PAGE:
the subject. That works in RT as designed, but would break
with the In-Reply-To parsing.

Also, don’t forget all those mail clients which don’t include
refers-to or in-reply-to headers, like /bin/mail and SMS gateways.

Yes, Exchange for instance does not use In-Reply-To and Reference headers.
And also don’t forget that some users are not aware of any threading
feature. They just reuse an answer from RT, reply-to it, and change the
subject to issue a new request.

In this case you have to unmerge a ticket in RT to identifie the new
request, which seems to be extremely complicated.

Regards,
Dirk.

Dr. Dirk Pape (Leiter des Rechnerbetriebs)
FB Mathematik und Informatik der FU-Berlin
Takustr. 9, 14195 Berlin
Tel. +49 (30) 838 75143, Fax. +49 (30) 838 75190

Yesterday Sheeri Kritzer wrote:

If the subject line is that offensive, I’d suggest changing the order
of the subject line, so instead of

[RT tag] subject

you have

subject [RT tag]

and then that’s nicer to read.

That’s one of the first changes I made here. I don’t think recipients
are too perplexed by having something extra at the end of the subject
line.

It seems to work quite well, but some mailers break long subject lines.
Sometimes this can be at the space character that immediately precedes
the # in the tag. (There’s a fix for this that involves tweaking a
regexp somewhere, but I can’t remember it right now.)

If you’re interested in how to do this, I posted details to this list in
approximately March this year.

Smylers
GBdirect

Hmm… I dunno… might be nifty to have the ticket # in an X-Header… like
X-RT-Ticket: or something along those lines… :slight_smile:

No, the ticket number has to come back from the user. RT can’t set
custom headers in some guy’s Outlook.

Probably be better off hacking Message-ID and then parsing

References. No sane MUA will be mucking with those (so I’m still not sure
it’d work with Outlook).

At 12:01 01.11.2002 -0800, you wrote:>On Thu, Oct 31, 2002 at 02:10:09PM -0500, Rich Lafferty wrote:

Hmm… I dunno… might be nifty to have the ticket # in an X-Header…
like

X-RT-Ticket: or something along those lines… :slight_smile:
No, the ticket number has to come back from the user. RT can’t set
custom headers in some guy’s Outlook.
Probably be better off hacking Message-ID and then parsing
References. No sane MUA will be mucking with those (so I’m still not sure
it’d work with Outlook).

Not the MTA, but the user: Many people mix up “reply” and "forward"
buttons. I see it all the time. People who are not IT (and many people
within IT) don’t give a thought about such things.

Nils

Tony Aiuto tony@ics.com writes:

My guess is that rt-mailgate could be beefed up to look at
the ‘In-Reply-To’ (and maybe Message-ID) headers when it can’t
parse the ticket id off the subject line.

Or use email addresses which contain the ticket number…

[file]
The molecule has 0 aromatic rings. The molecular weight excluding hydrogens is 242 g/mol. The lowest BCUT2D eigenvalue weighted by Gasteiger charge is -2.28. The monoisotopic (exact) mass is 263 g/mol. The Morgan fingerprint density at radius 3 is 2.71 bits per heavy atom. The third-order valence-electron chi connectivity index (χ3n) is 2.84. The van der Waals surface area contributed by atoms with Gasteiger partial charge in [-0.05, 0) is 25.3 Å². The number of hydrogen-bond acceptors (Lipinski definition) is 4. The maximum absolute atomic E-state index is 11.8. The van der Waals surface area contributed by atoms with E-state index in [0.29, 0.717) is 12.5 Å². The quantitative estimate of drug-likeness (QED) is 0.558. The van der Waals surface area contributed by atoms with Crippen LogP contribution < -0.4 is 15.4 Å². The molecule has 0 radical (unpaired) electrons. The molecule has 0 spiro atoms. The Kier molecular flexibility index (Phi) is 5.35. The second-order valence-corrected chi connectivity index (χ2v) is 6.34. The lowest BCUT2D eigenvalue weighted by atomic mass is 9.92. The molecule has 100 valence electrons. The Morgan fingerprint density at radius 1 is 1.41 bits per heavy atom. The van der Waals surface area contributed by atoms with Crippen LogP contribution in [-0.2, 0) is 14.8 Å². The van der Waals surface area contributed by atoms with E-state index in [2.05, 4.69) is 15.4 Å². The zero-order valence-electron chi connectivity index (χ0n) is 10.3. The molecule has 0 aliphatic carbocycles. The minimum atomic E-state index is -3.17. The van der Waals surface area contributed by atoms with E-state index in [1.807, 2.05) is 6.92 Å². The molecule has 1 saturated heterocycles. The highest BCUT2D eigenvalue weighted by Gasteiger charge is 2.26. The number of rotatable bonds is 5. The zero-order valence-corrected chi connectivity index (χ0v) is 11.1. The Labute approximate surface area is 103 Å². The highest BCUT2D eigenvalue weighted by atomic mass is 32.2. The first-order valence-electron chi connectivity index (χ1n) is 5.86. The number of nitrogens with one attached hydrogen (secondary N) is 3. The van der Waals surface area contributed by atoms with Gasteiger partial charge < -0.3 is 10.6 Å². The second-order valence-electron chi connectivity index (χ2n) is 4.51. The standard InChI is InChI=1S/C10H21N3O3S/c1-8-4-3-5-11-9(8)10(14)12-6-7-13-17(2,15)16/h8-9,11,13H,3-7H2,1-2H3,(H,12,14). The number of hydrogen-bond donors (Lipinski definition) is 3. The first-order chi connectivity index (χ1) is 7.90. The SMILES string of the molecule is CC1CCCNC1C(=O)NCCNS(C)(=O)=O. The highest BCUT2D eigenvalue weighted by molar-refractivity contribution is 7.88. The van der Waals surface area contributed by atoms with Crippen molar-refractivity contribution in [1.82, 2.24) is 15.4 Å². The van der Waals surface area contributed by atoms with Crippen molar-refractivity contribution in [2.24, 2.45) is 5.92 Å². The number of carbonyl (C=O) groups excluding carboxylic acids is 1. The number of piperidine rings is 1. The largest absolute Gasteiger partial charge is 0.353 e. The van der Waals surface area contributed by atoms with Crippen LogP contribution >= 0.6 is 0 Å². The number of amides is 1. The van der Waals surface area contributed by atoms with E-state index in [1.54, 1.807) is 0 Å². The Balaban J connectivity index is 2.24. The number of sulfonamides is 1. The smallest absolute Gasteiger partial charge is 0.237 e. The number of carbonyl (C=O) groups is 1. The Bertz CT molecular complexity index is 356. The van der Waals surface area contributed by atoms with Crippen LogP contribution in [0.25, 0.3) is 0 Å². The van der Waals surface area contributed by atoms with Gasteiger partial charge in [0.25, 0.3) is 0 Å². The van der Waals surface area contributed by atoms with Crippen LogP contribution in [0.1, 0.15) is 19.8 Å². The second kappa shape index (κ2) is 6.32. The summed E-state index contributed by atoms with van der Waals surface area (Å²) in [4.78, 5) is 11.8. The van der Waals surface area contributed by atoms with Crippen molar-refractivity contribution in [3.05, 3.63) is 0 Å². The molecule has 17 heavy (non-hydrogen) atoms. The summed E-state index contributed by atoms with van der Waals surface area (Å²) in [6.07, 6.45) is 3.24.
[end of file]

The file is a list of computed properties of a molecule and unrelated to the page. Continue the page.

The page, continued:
Florian Weimer Weimer@CERT.Uni-Stuttgart.DE
University of Stuttgart http://CERT.Uni-Stuttgart.DE/people/fw/
RUS-CERT fax +49-711-685-5898

Tony Aiuto tony@ics.com writes:
My guess is that rt-mailgate could be beefed up to look at
the ‘In-Reply-To’ (and maybe Message-ID) headers when it can’t
parse the ticket id off the subject line.

Weimer@CERT.Uni-Stuttgart.DE writes
Or use email addresses which contain the ticket number…

Interesting idea. Is what you are proposing to
have outgoing mail from RT have a sender address of
rt-###@mysite.org?

What happens when the inevitable strikes and the user
replies to that address, but changes the subject to a
different ticket #? I think the subject should have
precedence.

-tony

Tony Aiuto tony@ics.com writes:

Interesting idea. Is what you are proposing to
have outgoing mail from RT have a sender address of
rt-###@mysite.org?

We use nnn@RT.CERT.Uni-Stuttgart.DE. We’ve published the mail
gateway, but I haven’t change SendMail.om and friends yet.

What happens when the inevitable strikes and the user
replies to that address, but changes the subject to a
different ticket #? I think the subject should have
precedence.

The address has precende. Otherwise we wouldn’t be able to bounce
messages to another ticket.

Florian Weimer Weimer@CERT.Uni-Stuttgart.DE
University of Stuttgart http://CERT.Uni-Stuttgart.DE/people/fw/
RUS-CERT fax +49-711-685-5898

From: Tony Aiuto

Or use email addresses which contain the ticket number…

Interesting idea. Is what you are proposing to
have outgoing mail from RT have a sender address of
rt-###@mysite.org?

Wouldn’t this be mailer-specific? Qmail would want -something
and sendmail would accept +something and the two authors are
unlikely to ever agree.

What happens when the inevitable strikes and the user
replies to that address, but changes the subject to a
different ticket #? I think the subject should have
precedence.

If you are going to trust the end users to do the right thing
you can ask them to change the destination address also if they
want to refer to another ticket.

Les Mikesell
les@futuresource.com